Bank of England deputy governor Mervyn King quietly dropped his hawkish outlook on the inflation thr...
Bank of England deputy governor Mervyn King quietly dropped his hawkish outlook on the inflation threat earlier this month when he stopped voting for an increase in the bank's repo rate, currently at 4%.
Twice before this year he had voted for an increase.
The return to the fold indicates that the members of the Monetary Policy Committee, which sets the repo rate, are increasingly concerned with the conflicting indicators used to measure whether inflation is likely to increase.
For example, the MPC found a contradiction between the appreciation of sterling, indicating relatively better performance by the UK economy compared to other G7 countries, and the fact the stock market fell significantly in July.
It found it difficult reconciling figures for June with those from May and July due to the effects of the Golden Jubilee long weekend and the World Cup
And there were contradictions between different reports on manufacturing output, with one recently suggesting a big fall in output in July, but the BoE's regional Agents' contacts still suggesting a gradual recovery in the sector.
Discussions between the MPC's members also resulted in the view that the perceived slowdown in the housing market could be short-lived.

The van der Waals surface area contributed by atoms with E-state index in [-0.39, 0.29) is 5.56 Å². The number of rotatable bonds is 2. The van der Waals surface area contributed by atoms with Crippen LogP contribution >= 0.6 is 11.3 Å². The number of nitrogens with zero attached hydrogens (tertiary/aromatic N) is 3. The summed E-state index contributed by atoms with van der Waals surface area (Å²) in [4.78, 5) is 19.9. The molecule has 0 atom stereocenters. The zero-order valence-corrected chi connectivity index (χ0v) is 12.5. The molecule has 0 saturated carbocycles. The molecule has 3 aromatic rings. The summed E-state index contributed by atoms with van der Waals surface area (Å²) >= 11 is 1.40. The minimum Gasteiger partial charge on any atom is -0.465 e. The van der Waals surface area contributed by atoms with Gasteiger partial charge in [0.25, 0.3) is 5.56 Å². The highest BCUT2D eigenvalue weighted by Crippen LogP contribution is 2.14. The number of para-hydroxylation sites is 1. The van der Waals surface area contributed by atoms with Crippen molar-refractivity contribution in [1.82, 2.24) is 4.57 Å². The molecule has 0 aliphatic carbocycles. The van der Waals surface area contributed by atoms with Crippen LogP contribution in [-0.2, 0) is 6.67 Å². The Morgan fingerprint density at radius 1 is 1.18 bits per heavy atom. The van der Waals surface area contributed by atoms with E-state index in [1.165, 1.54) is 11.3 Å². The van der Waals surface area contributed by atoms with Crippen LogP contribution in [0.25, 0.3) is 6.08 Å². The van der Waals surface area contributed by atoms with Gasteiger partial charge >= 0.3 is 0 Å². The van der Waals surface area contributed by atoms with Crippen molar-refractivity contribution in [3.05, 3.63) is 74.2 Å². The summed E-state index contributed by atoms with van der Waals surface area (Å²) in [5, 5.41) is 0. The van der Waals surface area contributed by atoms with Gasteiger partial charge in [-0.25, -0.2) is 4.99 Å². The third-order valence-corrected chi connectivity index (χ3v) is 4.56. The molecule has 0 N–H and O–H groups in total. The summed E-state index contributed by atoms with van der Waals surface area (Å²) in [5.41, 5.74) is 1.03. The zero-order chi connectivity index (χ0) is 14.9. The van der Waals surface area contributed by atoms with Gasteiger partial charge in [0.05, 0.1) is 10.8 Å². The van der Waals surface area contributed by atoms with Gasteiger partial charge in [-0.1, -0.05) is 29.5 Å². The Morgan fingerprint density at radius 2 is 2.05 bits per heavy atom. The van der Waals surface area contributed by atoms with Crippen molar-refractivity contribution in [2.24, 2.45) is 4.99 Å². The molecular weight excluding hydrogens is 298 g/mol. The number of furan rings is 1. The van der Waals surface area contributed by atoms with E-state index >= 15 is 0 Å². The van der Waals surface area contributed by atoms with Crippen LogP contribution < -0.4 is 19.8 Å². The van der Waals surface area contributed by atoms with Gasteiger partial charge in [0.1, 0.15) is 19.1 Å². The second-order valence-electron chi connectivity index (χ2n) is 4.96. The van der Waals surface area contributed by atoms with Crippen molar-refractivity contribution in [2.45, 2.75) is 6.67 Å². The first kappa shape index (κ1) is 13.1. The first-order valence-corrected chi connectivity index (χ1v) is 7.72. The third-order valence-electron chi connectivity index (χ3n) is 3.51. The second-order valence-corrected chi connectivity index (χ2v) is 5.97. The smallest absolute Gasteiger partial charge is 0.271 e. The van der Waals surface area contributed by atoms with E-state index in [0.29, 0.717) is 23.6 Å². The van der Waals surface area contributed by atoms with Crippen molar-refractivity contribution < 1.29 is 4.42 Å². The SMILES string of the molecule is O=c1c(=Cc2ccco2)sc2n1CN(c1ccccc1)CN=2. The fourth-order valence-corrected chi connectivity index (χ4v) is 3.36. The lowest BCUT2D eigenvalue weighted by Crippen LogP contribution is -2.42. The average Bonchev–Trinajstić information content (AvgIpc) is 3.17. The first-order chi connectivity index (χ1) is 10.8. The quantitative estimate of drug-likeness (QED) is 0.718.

There is anectodal evidence that demand for buy-to-let property is slowing, but the BoE says that could be explained by usual seasonal variations.
Meanwhile, mortgage approvals remain at historically high levels and competition in the mortgage market and lower front-loading, i.e., lower interest rates for first time buyers in the initial stages of ownership, are keeping the house price to earnings ratio down.
Also, despite the threat of global deflation and slower than expected pick-up in economic growth in the eurozone and the US, the MPC says it wants to see what happens to equity markets before it takes any decision on lowering the repo rate further.
It says a cut would send the wrong signal about the overall strength of the economy, and it would not want to cut rates only to see share prices fall further forcing another cut that would increase the risk of a sudden rise in inflation, e.g., in the housing market.
Paul Bruns and Elaine Parkes
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